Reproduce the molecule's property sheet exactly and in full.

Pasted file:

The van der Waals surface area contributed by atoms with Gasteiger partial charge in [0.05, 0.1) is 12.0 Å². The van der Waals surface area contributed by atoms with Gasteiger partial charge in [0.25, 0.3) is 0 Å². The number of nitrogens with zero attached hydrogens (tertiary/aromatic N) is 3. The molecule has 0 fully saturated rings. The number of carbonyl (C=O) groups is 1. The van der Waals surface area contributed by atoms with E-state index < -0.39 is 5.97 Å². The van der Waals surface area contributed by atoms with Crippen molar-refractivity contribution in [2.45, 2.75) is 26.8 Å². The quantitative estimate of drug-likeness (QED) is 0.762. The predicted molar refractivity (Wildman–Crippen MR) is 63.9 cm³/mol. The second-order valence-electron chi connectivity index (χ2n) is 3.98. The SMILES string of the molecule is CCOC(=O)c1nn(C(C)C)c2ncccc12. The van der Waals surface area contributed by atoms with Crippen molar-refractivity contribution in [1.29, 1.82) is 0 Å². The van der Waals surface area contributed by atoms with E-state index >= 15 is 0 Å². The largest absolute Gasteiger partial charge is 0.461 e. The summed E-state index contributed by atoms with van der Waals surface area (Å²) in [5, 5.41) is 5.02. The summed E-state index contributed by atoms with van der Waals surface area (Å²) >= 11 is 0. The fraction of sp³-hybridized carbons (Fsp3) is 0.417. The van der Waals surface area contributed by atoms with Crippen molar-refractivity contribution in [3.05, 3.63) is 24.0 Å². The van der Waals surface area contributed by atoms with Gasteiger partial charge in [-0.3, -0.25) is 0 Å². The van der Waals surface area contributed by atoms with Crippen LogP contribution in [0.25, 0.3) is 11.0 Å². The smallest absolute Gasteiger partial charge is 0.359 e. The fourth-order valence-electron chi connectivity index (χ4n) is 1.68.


The van der Waals surface area contributed by atoms with Gasteiger partial charge in [0.05, 0.1) is 12.0 Å². The van der Waals surface area contributed by atoms with Gasteiger partial charge in [0.25, 0.3) is 0 Å². The number of nitrogens with zero attached hydrogens (tertiary/aromatic N) is 3. The molecule has 0 fully saturated rings. The number of carbonyl (C=O) groups is 1. The van der Waals surface area contributed by atoms with E-state index < -0.39 is 5.97 Å². The van der Waals surface area contributed by atoms with Crippen molar-refractivity contribution in [2.45, 2.75) is 26.8 Å². The quantitative estimate of drug-likeness (QED) is 0.762. The predicted molar refractivity (Wildman–Crippen MR) is 63.9 cm³/mol. The second-order valence-electron chi connectivity index (χ2n) is 3.98. The SMILES string of the molecule is CCOC(=O)c1nn(C(C)C)c2ncccc12. The van der Waals surface area contributed by atoms with Crippen molar-refractivity contribution in [1.29, 1.82) is 0 Å². The van der Waals surface area contributed by atoms with E-state index >= 15 is 0 Å². The largest absolute Gasteiger partial charge is 0.461 e. The summed E-state index contributed by atoms with van der Waals surface area (Å²) in [5, 5.41) is 5.02. The summed E-state index contributed by atoms with van der Waals surface area (Å²) >= 11 is 0. The fraction of sp³-hybridized carbons (Fsp3) is 0.417. The van der Waals surface area contributed by atoms with Crippen molar-refractivity contribution in [3.05, 3.63) is 24.0 Å². The van der Waals surface area contributed by atoms with Gasteiger partial charge in [-0.3, -0.25) is 0 Å². The van der Waals surface area contributed by atoms with Crippen LogP contribution in [0.25, 0.3) is 11.0 Å². The smallest absolute Gasteiger partial charge is 0.359 e. The fourth-order valence-electron chi connectivity index (χ4n) is 1.68.